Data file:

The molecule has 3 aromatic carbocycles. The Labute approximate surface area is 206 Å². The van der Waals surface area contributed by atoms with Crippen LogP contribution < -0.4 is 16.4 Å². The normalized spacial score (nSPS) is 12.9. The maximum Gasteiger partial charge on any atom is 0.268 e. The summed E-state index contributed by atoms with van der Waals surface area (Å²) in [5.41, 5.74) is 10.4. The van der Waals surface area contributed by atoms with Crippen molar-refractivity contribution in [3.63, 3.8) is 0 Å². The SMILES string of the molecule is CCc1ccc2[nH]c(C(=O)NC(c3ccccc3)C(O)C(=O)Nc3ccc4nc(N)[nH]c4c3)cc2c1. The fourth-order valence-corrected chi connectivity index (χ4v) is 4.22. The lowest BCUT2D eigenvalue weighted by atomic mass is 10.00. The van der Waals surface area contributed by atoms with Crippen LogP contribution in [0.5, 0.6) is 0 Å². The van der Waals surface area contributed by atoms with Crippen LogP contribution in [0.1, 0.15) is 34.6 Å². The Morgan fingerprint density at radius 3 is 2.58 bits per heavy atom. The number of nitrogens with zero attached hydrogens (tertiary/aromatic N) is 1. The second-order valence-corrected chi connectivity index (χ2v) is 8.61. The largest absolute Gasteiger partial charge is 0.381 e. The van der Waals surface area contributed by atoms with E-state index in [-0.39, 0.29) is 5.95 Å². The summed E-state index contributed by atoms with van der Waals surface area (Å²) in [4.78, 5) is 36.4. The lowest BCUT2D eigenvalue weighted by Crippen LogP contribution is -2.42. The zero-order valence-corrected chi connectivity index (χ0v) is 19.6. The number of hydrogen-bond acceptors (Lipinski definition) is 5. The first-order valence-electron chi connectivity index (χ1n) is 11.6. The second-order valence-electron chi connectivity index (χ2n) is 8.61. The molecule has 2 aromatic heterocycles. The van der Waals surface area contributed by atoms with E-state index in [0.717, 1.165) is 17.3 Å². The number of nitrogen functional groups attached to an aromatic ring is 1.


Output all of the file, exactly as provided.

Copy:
The molecule has 3 aromatic carbocycles. The Labute approximate surface area is 206 Å². The van der Waals surface area contributed by atoms with Crippen LogP contribution < -0.4 is 16.4 Å². The normalized spacial score (nSPS) is 12.9. The maximum Gasteiger partial charge on any atom is 0.268 e. The summed E-state index contributed by atoms with van der Waals surface area (Å²) in [5.41, 5.74) is 10.4. The van der Waals surface area contributed by atoms with Crippen molar-refractivity contribution in [3.63, 3.8) is 0 Å². The SMILES string of the molecule is CCc1ccc2[nH]c(C(=O)NC(c3ccccc3)C(O)C(=O)Nc3ccc4nc(N)[nH]c4c3)cc2c1. The fourth-order valence-corrected chi connectivity index (χ4v) is 4.22. The lowest BCUT2D eigenvalue weighted by atomic mass is 10.00. The van der Waals surface area contributed by atoms with Crippen LogP contribution in [0.5, 0.6) is 0 Å². The van der Waals surface area contributed by atoms with Crippen LogP contribution in [0.1, 0.15) is 34.6 Å². The Morgan fingerprint density at radius 3 is 2.58 bits per heavy atom. The number of nitrogens with zero attached hydrogens (tertiary/aromatic N) is 1. The second-order valence-corrected chi connectivity index (χ2v) is 8.61. The largest absolute Gasteiger partial charge is 0.381 e. The van der Waals surface area contributed by atoms with E-state index in [-0.39, 0.29) is 5.95 Å². The summed E-state index contributed by atoms with van der Waals surface area (Å²) in [4.78, 5) is 36.4. The lowest BCUT2D eigenvalue weighted by Crippen LogP contribution is -2.42. The zero-order valence-corrected chi connectivity index (χ0v) is 19.6. The number of hydrogen-bond acceptors (Lipinski definition) is 5. The first-order valence-electron chi connectivity index (χ1n) is 11.6. The second-order valence-electron chi connectivity index (χ2n) is 8.61. The molecule has 2 aromatic heterocycles. The van der Waals surface area contributed by atoms with E-state index in [0.717, 1.165) is 17.3 Å². The number of nitrogen functional groups attached to an aromatic ring is 1.